By Topic

Fast memory state synchronization for virtualization-based fault tolerance

Sign In

Cookies must be enabled to login.After enabling cookies , please use refresh or reload or ctrl+f5 on the browser for the login options.

Formats Non-Member Member
$31 $13
Learn how you can qualify for the best price for this item!
Become an IEEE Member or Subscribe to
IEEE Xplore for exclusive pricing!
close button

puzzle piece

IEEE membership options for an individual and IEEE Xplore subscriptions for an organization offer the most affordable access to essential journal articles, conference papers, standards, eBooks, and eLearning courses.

Learn more about:

IEEE membership

IEEE Xplore subscriptions

2 Author(s)
Maohua Lu ; Stony Brook Univ., Stony Brook, NY, USA ; Tzi-cker Chiueh

Virtualization provides the possibility of whole machine migration and thus enables a new form of fault tolerance that is completely transparent to applications and operating systems. While initial prototypes show promise, virtualization-based fault-tolerant architecture still experiences substantial performance overhead especially for data-intensive workloads. The main performance challenge of virtualization-based fault tolerance is how to synchronize the memory states of the Master and Slave in a way that minimizes the end-to-end impact on the application performance. This paper describes three optimization techniques for memory state synchronization: fine-grained dirty region identification, speculative state transfer, and synchronization traffic reduction using active slave, and presents a comprehensive performance study of these techniques under three realistic workloads, the TPC-E benchmark, the SPECsfs 2008 CIFS benchmark, and a Microsoft Exchange workload. We show that these three techniques can each reduce the amount of end-of-epoch synchronization traffic by a factor of up to 7, 15 and 5, respectively.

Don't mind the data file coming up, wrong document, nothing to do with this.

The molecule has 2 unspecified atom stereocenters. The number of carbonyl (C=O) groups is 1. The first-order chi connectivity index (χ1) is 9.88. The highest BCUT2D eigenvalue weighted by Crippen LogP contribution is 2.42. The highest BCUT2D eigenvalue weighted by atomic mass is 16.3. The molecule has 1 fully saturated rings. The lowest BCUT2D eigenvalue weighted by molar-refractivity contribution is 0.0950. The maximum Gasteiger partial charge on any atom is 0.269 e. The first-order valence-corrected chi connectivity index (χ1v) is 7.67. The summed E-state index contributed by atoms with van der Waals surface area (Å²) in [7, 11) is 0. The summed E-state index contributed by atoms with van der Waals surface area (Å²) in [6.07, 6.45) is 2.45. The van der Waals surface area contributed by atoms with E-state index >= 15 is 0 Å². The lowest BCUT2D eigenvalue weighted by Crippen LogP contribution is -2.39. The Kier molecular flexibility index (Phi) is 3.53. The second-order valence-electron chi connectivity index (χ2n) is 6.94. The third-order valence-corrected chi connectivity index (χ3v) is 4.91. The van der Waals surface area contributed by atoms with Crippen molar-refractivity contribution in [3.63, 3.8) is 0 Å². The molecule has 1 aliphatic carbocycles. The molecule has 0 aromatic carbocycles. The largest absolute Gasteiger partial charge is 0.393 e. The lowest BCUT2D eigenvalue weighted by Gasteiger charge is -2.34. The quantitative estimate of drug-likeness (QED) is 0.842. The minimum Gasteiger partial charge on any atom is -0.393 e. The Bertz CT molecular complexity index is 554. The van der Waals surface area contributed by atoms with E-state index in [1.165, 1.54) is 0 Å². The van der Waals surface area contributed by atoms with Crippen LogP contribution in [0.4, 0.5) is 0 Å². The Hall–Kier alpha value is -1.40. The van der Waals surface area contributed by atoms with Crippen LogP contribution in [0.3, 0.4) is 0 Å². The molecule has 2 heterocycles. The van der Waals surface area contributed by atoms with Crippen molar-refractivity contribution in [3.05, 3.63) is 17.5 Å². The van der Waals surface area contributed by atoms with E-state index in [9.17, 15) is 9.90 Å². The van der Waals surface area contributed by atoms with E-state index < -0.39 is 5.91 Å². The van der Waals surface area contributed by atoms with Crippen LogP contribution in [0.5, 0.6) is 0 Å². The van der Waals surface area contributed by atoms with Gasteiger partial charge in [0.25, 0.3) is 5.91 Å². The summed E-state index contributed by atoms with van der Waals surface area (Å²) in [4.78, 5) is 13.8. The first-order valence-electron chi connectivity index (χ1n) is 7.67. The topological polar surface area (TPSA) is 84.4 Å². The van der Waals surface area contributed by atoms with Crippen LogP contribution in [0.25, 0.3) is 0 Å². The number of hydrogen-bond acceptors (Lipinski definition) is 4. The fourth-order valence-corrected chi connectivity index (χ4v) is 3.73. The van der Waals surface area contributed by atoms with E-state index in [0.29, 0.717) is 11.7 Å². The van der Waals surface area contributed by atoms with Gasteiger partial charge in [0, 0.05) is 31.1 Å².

Published in:

Dependable Systems & Networks, 2009. DSN '09. IEEE/IFIP International Conference on

Date of Conference:

June 29 2009-July 2 2009